Hedley & Bennett's headquarters is located a 17,000-square-foot-warehouse near downtown Los Angeles.
Today, Hedley & Bennett's aprons are featured in about 4,000 restaurants around the world and sold at Whole Foods Market, Williams Sonoma and Sur La Table. Its product line has expanded to chef's coats, linens and knife bags, and clients now include not only chefs but "makers" such as carpenters and ceramists. The company operates out of a 17,000-square-foot warehouse near downtown Los Angeles with Pinterest-like walls covered in fabric swatches, photos and magazine clippings, and a zipline, which guests and employees are encouraged to use.
Bennett's office sits above a showroom that doubles as a setting for photo shoots, holiday crawfish boils and staff meetings. While the CEO's youthful ebullience permeates the place, she stresses that hard work is how she landed here and tries to make sure that all potential new hires understand that.
"We're very honest: While Instagram can make everything seem like a colorful dream, the truth is there's a lot of hard work that happens here every single day," she says. "We chose not to go the investor route, so it's on us to make it work. We've had to actually know what is happening and why it's happening, and that makes you more resourceful."
Bennett with production manager Jasmine Aguayo.
For Bennett, one of the biggest challenges has been managing growth without losing control. "Growing pains—that's a real thing," she says. "You have to keep the ship sailing while everything else is changing. It's 'How do I go from a one-man ship to a ten-man ship and still make sure everything gets shipped on time while implementing new systems along the way?'"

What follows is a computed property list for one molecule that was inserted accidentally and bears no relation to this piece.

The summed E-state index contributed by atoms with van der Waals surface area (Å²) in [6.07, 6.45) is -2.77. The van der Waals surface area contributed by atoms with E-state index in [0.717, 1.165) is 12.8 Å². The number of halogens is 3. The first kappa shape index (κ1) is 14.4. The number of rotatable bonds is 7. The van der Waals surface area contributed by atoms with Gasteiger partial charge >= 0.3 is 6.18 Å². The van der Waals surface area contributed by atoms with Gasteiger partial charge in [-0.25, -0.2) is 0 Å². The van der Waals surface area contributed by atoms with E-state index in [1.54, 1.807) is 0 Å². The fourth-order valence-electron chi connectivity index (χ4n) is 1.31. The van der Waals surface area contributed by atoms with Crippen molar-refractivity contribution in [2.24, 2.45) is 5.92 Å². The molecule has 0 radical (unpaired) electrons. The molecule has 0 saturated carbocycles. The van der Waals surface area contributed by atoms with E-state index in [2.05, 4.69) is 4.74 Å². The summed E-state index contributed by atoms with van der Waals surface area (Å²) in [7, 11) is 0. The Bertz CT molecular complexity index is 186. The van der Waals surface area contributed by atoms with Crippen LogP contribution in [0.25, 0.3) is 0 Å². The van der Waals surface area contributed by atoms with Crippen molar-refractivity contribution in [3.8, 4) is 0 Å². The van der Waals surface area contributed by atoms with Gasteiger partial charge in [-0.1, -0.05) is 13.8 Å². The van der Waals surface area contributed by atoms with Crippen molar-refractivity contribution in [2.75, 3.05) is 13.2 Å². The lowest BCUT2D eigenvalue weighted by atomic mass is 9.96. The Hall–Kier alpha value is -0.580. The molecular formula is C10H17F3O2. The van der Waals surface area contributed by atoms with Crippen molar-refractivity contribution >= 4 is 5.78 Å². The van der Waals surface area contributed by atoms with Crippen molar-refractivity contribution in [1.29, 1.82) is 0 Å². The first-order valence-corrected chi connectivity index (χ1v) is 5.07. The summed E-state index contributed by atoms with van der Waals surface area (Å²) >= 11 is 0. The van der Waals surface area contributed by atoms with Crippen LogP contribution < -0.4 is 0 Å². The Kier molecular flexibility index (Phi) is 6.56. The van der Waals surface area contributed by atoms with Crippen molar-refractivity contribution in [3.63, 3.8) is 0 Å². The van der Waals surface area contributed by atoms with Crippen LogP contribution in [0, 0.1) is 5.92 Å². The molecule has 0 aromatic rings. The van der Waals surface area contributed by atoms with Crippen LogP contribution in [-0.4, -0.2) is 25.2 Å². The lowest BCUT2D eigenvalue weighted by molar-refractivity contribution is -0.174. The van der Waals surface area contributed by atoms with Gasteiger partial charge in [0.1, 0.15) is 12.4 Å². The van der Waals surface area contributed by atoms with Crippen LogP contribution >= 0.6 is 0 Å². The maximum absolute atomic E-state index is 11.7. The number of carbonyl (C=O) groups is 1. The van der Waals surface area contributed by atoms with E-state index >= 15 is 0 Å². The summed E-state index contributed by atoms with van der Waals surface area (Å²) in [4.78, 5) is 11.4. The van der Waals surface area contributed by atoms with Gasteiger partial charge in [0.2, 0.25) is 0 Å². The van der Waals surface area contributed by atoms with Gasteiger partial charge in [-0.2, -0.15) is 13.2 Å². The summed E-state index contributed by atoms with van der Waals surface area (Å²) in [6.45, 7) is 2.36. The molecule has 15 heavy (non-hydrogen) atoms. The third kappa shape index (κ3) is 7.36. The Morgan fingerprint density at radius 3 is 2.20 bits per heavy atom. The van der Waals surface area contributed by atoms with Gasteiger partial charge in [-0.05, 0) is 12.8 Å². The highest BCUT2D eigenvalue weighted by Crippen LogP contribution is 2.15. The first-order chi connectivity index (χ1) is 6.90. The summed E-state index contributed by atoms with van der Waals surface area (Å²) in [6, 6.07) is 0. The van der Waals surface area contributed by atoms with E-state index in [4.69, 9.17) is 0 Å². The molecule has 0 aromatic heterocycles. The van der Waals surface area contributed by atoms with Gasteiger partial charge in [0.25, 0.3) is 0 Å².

The company, for example, recently began offering health care to all employees for the first time in its five-year history. "It's something we've been wanting to do for a long time," Bennett says. "The more my team and I get educated, the more we understand what we're doing and where we have resources to pull from to do things like that."
Bennett speaks with brand manager Diane Lieu.
As a millennial, Bennett also believes she has the best of both worlds when it comes to marketing her product.
"If you use what was done in the past to make your business successful and combine it with what you've got today, you've got twice as much opportunity to succeed," she says. "You should never just rely on an email or hope that maybe somebody will notice you because you have an internet pop-up. You need to get out into the world, and that's something even now I'm still very adamant about."
As the company expands, Bennett has been working on managing its growth without losing control of her vision.
That sometimes means making an appearance at her old employer, the Michelin-starred Providence, where she is known to show up on a Saturday night and join the line of cooks julienning carrots and sautéing morels.
"I find it therapeutic on a personal level," she says. "Boots on the ground, out there in world."